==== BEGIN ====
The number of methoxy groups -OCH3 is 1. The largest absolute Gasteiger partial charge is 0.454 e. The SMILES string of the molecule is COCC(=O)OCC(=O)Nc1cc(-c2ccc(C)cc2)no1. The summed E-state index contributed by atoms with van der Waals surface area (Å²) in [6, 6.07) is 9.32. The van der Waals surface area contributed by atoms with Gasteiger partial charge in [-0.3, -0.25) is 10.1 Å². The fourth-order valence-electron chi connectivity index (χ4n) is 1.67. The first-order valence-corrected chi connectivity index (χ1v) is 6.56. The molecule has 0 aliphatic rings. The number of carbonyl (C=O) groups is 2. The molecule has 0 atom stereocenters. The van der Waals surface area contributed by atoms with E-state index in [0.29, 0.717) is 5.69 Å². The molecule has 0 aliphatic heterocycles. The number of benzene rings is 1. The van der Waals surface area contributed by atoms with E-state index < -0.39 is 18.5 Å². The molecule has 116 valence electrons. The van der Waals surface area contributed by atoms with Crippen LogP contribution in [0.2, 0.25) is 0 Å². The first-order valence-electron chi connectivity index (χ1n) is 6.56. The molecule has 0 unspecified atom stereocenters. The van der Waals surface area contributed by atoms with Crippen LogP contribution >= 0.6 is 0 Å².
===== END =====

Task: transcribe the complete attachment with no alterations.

The number of methoxy groups -OCH3 is 1. The largest absolute Gasteiger partial charge is 0.454 e. The SMILES string of the molecule is COCC(=O)OCC(=O)Nc1cc(-c2ccc(C)cc2)no1. The summed E-state index contributed by atoms with van der Waals surface area (Å²) in [6, 6.07) is 9.32. The van der Waals surface area contributed by atoms with Gasteiger partial charge in [-0.3, -0.25) is 10.1 Å². The fourth-order valence-electron chi connectivity index (χ4n) is 1.67. The first-order valence-corrected chi connectivity index (χ1v) is 6.56. The molecule has 0 aliphatic rings. The number of carbonyl (C=O) groups is 2. The molecule has 0 atom stereocenters. The van der Waals surface area contributed by atoms with E-state index in [0.29, 0.717) is 5.69 Å². The molecule has 0 aliphatic heterocycles. The number of benzene rings is 1. The van der Waals surface area contributed by atoms with E-state index < -0.39 is 18.5 Å². The molecule has 116 valence electrons. The van der Waals surface area contributed by atoms with Crippen LogP contribution in [0.2, 0.25) is 0 Å². The first-order valence-electron chi connectivity index (χ1n) is 6.56. The molecule has 0 unspecified atom stereocenters. The van der Waals surface area contributed by atoms with Crippen LogP contribution >= 0.6 is 0 Å².